The most useful way to communicate results with your team or stakeholders is with a top-line report. No one wants to read an intensive research deck. Nuanced details are most important for the team that will act on the results, however nothing fancy is necessary to deliver this information.
4. No Authority
In a larger organization bureaucracy and red tape creates hurdles to fit research into the process. My recommendation is to keep it light when introducing research into your program. Pick a project that you believe has risk associated with it because you do not have enough customer perspective. Be creative and find a way to speak with three customers. Possibly the product group may have customers that are easy to reach. Once you conduct three interviews see what patterns emerge proving that the project needs more customer insights. Use this information to leverage access to more customers.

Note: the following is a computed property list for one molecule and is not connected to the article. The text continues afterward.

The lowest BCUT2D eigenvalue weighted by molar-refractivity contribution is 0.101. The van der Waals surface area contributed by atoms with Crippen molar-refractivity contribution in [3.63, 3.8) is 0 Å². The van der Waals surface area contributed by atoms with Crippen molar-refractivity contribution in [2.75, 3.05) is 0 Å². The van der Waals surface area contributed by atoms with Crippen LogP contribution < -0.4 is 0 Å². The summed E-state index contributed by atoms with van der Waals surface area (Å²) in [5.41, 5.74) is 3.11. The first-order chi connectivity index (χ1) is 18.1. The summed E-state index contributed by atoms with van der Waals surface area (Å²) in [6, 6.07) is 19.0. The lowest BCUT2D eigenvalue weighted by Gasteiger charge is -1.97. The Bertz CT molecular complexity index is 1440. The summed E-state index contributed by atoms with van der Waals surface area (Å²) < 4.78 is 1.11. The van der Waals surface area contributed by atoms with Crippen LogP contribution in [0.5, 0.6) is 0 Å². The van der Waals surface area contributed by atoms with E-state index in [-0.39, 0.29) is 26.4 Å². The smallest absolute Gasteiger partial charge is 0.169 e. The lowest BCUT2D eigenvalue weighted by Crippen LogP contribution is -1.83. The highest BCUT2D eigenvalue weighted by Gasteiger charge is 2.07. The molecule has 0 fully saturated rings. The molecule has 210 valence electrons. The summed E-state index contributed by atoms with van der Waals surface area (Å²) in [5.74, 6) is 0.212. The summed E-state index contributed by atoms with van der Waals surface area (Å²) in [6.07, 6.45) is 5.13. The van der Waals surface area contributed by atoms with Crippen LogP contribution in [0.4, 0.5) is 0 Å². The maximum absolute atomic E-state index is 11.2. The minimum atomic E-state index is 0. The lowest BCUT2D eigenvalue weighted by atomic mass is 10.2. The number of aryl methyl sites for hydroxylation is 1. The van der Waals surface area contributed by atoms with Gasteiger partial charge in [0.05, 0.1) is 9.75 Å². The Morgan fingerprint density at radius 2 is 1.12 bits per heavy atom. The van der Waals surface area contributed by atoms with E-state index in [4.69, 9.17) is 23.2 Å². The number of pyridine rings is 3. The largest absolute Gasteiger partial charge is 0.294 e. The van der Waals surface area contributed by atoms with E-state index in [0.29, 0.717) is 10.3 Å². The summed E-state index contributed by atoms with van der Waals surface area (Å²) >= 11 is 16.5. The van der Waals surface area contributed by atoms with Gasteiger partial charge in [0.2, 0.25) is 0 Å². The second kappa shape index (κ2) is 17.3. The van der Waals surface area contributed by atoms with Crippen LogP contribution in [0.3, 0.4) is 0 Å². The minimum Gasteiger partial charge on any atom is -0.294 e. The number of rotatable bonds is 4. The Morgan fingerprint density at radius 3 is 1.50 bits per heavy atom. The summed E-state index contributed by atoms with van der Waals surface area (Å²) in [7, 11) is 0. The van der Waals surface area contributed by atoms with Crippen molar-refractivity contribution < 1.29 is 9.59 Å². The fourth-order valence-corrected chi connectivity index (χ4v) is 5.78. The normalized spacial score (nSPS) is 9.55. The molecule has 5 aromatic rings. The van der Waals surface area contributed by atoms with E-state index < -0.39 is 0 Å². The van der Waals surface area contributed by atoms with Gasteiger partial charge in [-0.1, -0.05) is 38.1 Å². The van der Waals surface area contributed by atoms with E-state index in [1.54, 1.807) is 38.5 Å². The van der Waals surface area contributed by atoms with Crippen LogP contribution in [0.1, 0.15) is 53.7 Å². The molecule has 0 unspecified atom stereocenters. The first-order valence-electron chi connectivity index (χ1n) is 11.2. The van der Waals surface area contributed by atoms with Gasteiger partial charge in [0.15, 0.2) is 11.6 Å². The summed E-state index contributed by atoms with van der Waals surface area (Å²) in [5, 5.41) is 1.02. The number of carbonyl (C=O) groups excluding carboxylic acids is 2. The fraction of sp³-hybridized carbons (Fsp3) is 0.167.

5. No Experience
There are basic principles that one must acquire to conduct interviews and get quality data. If you are new to interviewing, keep in mind that every expert was once a beginner. Here it is helpful to practice with internal staff that are subject matter experts.
Leading the user is one of the worst and most common offenders. Asking questions as open-ended is the way to go. Another option is to ask questions that offer a range for how a customer can answer. For example, start with “are you looking for a medical health professional with a general background or a certain type of specialization?” before jumping to “what type of orthopedic specialization is important to you?”